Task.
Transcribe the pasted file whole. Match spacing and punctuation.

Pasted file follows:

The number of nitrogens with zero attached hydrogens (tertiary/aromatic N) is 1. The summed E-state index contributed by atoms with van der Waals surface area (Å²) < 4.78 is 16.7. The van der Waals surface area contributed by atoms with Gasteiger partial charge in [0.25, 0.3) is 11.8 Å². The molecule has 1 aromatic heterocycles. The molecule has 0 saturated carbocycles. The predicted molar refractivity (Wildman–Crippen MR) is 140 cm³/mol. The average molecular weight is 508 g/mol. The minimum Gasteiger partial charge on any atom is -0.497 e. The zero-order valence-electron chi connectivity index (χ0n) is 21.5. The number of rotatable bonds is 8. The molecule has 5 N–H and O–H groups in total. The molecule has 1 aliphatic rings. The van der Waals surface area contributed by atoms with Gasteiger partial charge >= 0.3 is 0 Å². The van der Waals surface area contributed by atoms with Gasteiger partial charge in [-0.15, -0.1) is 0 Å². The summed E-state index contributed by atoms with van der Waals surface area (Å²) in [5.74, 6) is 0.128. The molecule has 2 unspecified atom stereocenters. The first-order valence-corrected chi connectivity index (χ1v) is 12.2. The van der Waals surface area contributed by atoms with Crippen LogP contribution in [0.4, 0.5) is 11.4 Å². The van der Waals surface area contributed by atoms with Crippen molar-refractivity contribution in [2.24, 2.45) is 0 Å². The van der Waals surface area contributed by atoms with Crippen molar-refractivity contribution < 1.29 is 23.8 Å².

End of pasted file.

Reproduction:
The number of nitrogens with zero attached hydrogens (tertiary/aromatic N) is 1. The summed E-state index contributed by atoms with van der Waals surface area (Å²) < 4.78 is 16.7. The van der Waals surface area contributed by atoms with Gasteiger partial charge in [0.25, 0.3) is 11.8 Å². The molecule has 1 aromatic heterocycles. The molecule has 0 saturated carbocycles. The predicted molar refractivity (Wildman–Crippen MR) is 140 cm³/mol. The average molecular weight is 508 g/mol. The minimum Gasteiger partial charge on any atom is -0.497 e. The zero-order valence-electron chi connectivity index (χ0n) is 21.5. The number of rotatable bonds is 8. The molecule has 5 N–H and O–H groups in total. The molecule has 1 aliphatic rings. The van der Waals surface area contributed by atoms with Gasteiger partial charge >= 0.3 is 0 Å². The van der Waals surface area contributed by atoms with Gasteiger partial charge in [-0.15, -0.1) is 0 Å². The summed E-state index contributed by atoms with van der Waals surface area (Å²) in [5.74, 6) is 0.128. The molecule has 2 unspecified atom stereocenters. The first-order valence-corrected chi connectivity index (χ1v) is 12.2. The van der Waals surface area contributed by atoms with Crippen LogP contribution in [0.4, 0.5) is 11.4 Å². The van der Waals surface area contributed by atoms with Crippen molar-refractivity contribution in [2.24, 2.45) is 0 Å². The van der Waals surface area contributed by atoms with Crippen molar-refractivity contribution < 1.29 is 23.8 Å².